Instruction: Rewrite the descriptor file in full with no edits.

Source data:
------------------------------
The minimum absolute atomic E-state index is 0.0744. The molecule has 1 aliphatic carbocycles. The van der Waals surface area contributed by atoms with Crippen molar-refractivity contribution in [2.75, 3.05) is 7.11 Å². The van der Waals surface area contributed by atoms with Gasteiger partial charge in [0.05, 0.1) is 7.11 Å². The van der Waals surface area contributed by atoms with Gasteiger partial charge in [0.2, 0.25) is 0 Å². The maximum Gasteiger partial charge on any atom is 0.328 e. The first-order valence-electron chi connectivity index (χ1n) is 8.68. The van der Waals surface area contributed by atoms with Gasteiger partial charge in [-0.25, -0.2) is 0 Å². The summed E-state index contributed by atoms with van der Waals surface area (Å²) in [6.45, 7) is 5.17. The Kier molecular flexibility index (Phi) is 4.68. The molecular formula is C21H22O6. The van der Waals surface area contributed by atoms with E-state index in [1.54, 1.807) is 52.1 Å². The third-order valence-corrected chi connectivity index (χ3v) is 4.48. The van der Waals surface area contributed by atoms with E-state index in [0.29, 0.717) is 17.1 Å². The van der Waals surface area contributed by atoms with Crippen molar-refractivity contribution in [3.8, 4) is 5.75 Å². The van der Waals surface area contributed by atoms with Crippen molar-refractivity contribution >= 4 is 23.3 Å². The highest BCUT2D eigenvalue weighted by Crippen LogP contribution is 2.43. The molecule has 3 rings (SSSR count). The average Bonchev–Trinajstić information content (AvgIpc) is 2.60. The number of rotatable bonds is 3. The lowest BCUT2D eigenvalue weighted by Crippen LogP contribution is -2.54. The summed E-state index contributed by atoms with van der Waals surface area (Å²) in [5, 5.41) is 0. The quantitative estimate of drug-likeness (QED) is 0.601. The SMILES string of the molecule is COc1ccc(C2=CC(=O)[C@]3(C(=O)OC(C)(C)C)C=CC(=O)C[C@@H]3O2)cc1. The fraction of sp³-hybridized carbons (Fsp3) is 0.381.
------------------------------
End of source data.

The minimum absolute atomic E-state index is 0.0744. The molecule has 1 aliphatic carbocycles. The van der Waals surface area contributed by atoms with Crippen molar-refractivity contribution in [2.75, 3.05) is 7.11 Å². The van der Waals surface area contributed by atoms with Gasteiger partial charge in [0.05, 0.1) is 7.11 Å². The van der Waals surface area contributed by atoms with Gasteiger partial charge in [0.2, 0.25) is 0 Å². The maximum Gasteiger partial charge on any atom is 0.328 e. The first-order valence-electron chi connectivity index (χ1n) is 8.68. The van der Waals surface area contributed by atoms with Gasteiger partial charge in [-0.25, -0.2) is 0 Å². The summed E-state index contributed by atoms with van der Waals surface area (Å²) in [6.45, 7) is 5.17. The Kier molecular flexibility index (Phi) is 4.68. The molecular formula is C21H22O6. The van der Waals surface area contributed by atoms with E-state index in [1.54, 1.807) is 52.1 Å². The third-order valence-corrected chi connectivity index (χ3v) is 4.48. The van der Waals surface area contributed by atoms with E-state index in [0.29, 0.717) is 17.1 Å². The van der Waals surface area contributed by atoms with Crippen molar-refractivity contribution in [3.8, 4) is 5.75 Å². The van der Waals surface area contributed by atoms with Crippen molar-refractivity contribution >= 4 is 23.3 Å². The highest BCUT2D eigenvalue weighted by Crippen LogP contribution is 2.43. The molecule has 3 rings (SSSR count). The average Bonchev–Trinajstić information content (AvgIpc) is 2.60. The number of rotatable bonds is 3. The lowest BCUT2D eigenvalue weighted by Crippen LogP contribution is -2.54. The summed E-state index contributed by atoms with van der Waals surface area (Å²) in [5, 5.41) is 0. The quantitative estimate of drug-likeness (QED) is 0.601. The SMILES string of the molecule is COc1ccc(C2=CC(=O)[C@]3(C(=O)OC(C)(C)C)C=CC(=O)C[C@@H]3O2)cc1. The fraction of sp³-hybridized carbons (Fsp3) is 0.381.